WASHINGTON, D.C — The United States on Saturday, Feb. 18, repeated its call for Venezuela to release some hundred political prisoners, including a jailed opposition leader whose liberation Donald Trump urged earlier this week, inflaming tensions between the two countries.
The State Department’s call came days after the Venezuelan Supreme Court upheld the punishment of Leopoldo Lopez, who is serving a nearly 14-year sentence on charges of inciting unrest at anti-government protests in 2014.
“We call for the immediate release of all prisoners of conscience, respect for the rule of law, the freedom of the press, the separation of constitutional powers within the government, and the restoration of a democratic process that reflects the will of the Venezuelan people,” the department’s acting spokesman Mark Toner said in a statement.
The State Department also urged Venezuela to release opposition leaders Antonio Ledezma and Daniel Ceballos, along with “many other students, activists, journalists and peaceful protesters.”
“The United States reiterates its dismay and concern about these arrests and other actions taken by the Venezuelan government to criminalize dissent and deny its citizens the benefits of democracy,” the statement said.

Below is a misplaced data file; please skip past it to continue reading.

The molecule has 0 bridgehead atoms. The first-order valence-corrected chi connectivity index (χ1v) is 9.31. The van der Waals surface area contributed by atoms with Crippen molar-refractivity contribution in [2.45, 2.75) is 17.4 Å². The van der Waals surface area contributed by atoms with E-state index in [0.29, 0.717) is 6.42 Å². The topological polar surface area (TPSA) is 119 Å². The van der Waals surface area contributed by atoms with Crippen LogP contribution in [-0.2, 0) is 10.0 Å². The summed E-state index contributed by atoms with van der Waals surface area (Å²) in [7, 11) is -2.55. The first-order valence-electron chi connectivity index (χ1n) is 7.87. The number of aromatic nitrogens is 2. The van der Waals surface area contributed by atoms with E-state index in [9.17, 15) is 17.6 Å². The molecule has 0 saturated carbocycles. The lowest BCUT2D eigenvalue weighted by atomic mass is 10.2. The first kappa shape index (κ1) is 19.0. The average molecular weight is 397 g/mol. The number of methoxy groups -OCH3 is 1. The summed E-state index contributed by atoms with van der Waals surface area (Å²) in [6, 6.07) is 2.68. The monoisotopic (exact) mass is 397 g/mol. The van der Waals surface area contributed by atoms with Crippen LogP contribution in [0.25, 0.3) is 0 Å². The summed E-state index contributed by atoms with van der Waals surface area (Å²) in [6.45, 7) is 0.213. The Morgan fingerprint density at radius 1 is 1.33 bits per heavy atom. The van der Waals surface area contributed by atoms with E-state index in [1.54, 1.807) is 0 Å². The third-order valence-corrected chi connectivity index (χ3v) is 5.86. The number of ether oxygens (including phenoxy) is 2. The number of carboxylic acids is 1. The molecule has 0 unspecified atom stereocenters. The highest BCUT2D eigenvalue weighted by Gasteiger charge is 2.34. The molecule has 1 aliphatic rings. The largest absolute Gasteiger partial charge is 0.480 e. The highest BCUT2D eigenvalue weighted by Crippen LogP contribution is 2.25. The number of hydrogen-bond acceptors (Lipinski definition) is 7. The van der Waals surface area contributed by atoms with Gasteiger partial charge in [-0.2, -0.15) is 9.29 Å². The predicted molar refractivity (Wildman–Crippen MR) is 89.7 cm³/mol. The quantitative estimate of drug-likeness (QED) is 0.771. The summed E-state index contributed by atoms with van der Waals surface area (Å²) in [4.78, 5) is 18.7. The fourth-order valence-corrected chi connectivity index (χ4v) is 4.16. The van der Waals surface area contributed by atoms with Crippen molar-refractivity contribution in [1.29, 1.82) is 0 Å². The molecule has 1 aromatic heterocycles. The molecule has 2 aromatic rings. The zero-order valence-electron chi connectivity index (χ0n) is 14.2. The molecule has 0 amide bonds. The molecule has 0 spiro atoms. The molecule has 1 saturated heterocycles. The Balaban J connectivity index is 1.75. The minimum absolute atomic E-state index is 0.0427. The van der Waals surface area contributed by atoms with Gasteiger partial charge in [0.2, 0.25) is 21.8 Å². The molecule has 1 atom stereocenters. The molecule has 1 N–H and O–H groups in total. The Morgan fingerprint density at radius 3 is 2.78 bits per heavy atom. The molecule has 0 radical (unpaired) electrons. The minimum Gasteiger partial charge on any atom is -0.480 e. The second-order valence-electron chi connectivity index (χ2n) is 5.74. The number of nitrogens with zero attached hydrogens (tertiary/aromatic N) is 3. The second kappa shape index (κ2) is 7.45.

The ruling on Lopez’s appeal, which was filed in July, came a day after Trump received Lopez’s wife, Lilian Tintori, at the White House and posted a tweet calling for the prisoner’s release.
“Venezuela should allow Leopoldo Lopez, a political prisoner & husband of @liliantintori (just met w/ @marcorubio) out of prison immediately,” Trump tweeted following the meeting.
Lopez is the founder of Popular Will, one of the most hardline parties opposing President Nicolas Maduro.
Some 200 Venezuelan opposition supporters marched on Saturday, blocking one of the main highways in Caracas to protest Lopez’s imprisonment.
Shortly before Trump sent his Twitter missive this week, Maduro had warned the U.S. that Venezuela would “respond firmly” to any action deemed aggressive.
“Those who tangle with us will get an appropriate response,” he said on state television.
Relations had already been strained on Monday when the U.S. Treasury imposed sanctions on Maduro’s powerful Vice President Tareck El Aissami and a businessman, whom the U.S. authorities accuse of being involved in drug trafficking.
Washington has had a shaky relationship with Caracas since the late Hugo Chavez rose to power in 1999.
Read more here